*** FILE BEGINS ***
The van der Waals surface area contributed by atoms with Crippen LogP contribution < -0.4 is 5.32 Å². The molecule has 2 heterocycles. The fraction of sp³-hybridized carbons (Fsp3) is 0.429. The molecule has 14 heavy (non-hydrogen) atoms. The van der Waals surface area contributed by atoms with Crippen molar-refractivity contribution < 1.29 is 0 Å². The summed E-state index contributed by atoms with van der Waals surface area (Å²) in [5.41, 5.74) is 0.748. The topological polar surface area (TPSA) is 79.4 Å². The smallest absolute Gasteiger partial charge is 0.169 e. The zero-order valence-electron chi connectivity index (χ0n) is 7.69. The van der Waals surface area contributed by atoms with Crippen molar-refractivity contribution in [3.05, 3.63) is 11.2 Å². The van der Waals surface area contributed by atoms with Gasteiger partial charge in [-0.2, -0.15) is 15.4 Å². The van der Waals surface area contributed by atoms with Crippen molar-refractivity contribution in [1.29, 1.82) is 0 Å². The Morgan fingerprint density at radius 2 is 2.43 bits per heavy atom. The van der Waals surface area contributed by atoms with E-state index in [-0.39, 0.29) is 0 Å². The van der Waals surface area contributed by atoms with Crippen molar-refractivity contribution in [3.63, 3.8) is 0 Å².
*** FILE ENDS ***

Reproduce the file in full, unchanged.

The van der Waals surface area contributed by atoms with Crippen LogP contribution < -0.4 is 5.32 Å². The molecule has 2 heterocycles. The fraction of sp³-hybridized carbons (Fsp3) is 0.429. The molecule has 14 heavy (non-hydrogen) atoms. The van der Waals surface area contributed by atoms with Crippen molar-refractivity contribution < 1.29 is 0 Å². The summed E-state index contributed by atoms with van der Waals surface area (Å²) in [5.41, 5.74) is 0.748. The topological polar surface area (TPSA) is 79.4 Å². The smallest absolute Gasteiger partial charge is 0.169 e. The zero-order valence-electron chi connectivity index (χ0n) is 7.69. The van der Waals surface area contributed by atoms with Crippen molar-refractivity contribution in [3.05, 3.63) is 11.2 Å². The van der Waals surface area contributed by atoms with Gasteiger partial charge in [-0.2, -0.15) is 15.4 Å². The van der Waals surface area contributed by atoms with Crippen molar-refractivity contribution in [1.29, 1.82) is 0 Å². The Morgan fingerprint density at radius 2 is 2.43 bits per heavy atom. The van der Waals surface area contributed by atoms with E-state index in [-0.39, 0.29) is 0 Å². The van der Waals surface area contributed by atoms with Crippen molar-refractivity contribution in [3.63, 3.8) is 0 Å².